In recent time, watch magister Jose Pereztroika took a long, hard look at all the supporting material of the 1953 claims (which to be said it's to take a hedge on Rolex first diving watch). In his article there are clear evidence and comparison between the Blancpain Fifty Fathoms and the Rolex Submariner highlighting the extensive testing conducted on the Rolex Submariner by underwater photographer Dimitri Rebikoff in 1953, demonstrating Rolex's early commitment to dive watch technology and suggesting Blancpain flasy claimed 1953.
For full transparency we suggest to read the article to complement your knowledge of watches.
However, in the early 1980s, with the advent of the quartz crisis, the Fifty Fathoms went out of production and remained virtually off the radar until the early 2000s. Its acquisition by Jean-Claude Biver and Jacques Piguet in 1982 had led the brand to create more classic watches, staying true to the traditions of high watchmaking rather than focusing on technical instruments like the Fifty Fathoms. The Fifty Fathoms briefly returned to life in 1997 when the Maison came under the ownership of the current Swatch Group. It was then that the Blancpain Trilogy was born, consisting of a GMT, an aviation watch called the Air Command, and an updated Fifty Fathoms with increased water resistance of 30 atmospheres. However, the time was not yet right for the relaunch of the diving model, and it once again faded into obscurity for a few more years.
Until 2002, when Marc Hayek took the reins of Blancpain and discovered vintage Fifty Fathoms models in the Manufacture's vaults. He fell in love with them and tasked the Maison's technicians with developing a modern Fifty Fathoms. In 2003, for the watch's 50th anniversary, Blancpain presented a new model that combined the vintage aesthetics with the water resistance of the 1997 version, adding a bezel with a curved, scratch-resistant sapphire insert. The presence of this element speaks volumes about the Maison's commitment to exploring new materials and innovations, a tradition carried forward since the Swatch Group era. The 150 limited edition pieces sold out quickly, leading to the decision to resume production.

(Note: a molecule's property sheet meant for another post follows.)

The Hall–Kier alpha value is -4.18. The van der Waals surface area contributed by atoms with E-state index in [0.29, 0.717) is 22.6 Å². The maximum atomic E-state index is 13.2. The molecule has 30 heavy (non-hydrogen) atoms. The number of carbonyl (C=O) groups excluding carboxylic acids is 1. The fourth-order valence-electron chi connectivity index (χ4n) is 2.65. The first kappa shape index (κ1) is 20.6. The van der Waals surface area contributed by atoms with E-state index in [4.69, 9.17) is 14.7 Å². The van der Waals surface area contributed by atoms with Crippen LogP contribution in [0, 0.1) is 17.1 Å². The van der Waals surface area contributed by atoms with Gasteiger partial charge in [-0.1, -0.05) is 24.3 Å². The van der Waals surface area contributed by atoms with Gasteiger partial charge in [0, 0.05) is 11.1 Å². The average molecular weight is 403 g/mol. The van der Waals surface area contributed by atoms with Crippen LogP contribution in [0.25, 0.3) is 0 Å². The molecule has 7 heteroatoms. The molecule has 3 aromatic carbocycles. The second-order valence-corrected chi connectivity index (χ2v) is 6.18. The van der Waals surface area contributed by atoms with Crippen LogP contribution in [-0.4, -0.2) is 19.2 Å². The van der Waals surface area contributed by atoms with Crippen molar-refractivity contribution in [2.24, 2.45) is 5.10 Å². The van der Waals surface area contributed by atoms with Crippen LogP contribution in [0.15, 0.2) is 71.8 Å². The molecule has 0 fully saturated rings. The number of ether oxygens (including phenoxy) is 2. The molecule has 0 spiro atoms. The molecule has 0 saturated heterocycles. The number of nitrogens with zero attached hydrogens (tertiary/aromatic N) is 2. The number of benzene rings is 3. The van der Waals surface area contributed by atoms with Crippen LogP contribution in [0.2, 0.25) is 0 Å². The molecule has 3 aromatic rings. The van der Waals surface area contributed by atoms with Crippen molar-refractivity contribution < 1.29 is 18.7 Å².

In 2007, Blancpain launched a new trilogy of watches that laid the foundation for the collection still in the catalog today. The first was the Fifty Fathoms Automatique, similar in aesthetics and spirit to the original model but featuring a new in-house movement, the Caliber 1315. Derived from the manually wound Caliber 13R0 from 2006, it stood out for its three barrels, providing a power reserve of 5 days. The second was the Fifty Fathoms Chronographe Flyback, equipped with waterproof pushers designed to activate the chronograph underwater. Finally, the Fifty Fathoms Tourbillon, certainly the least suitable for diving but created for celebratory purposes. Equipped with a flying tourbillon and a sapphire crystal case back, yet still waterproof up to 30 atmospheres, it was a testament to the Maison's craftsmanship.
Since then, over the past 15 years, the Fifty Fathoms' story has continued with a wide range of variations in terms of materials, sizes, complications, and straps. Consider the revival of the Bathyscaphe, also created in the late 1950s by Jean-Jacques Fiechter and reissued in 2013 for its 60th anniversary, or the feminine versions. It's a story that Blancpain is still writing, day by day.
On September 9th, with the Blancpain x Swatch Scuba Fifty Fathoms, or a new chapter has been written in these long legacy legendary watch.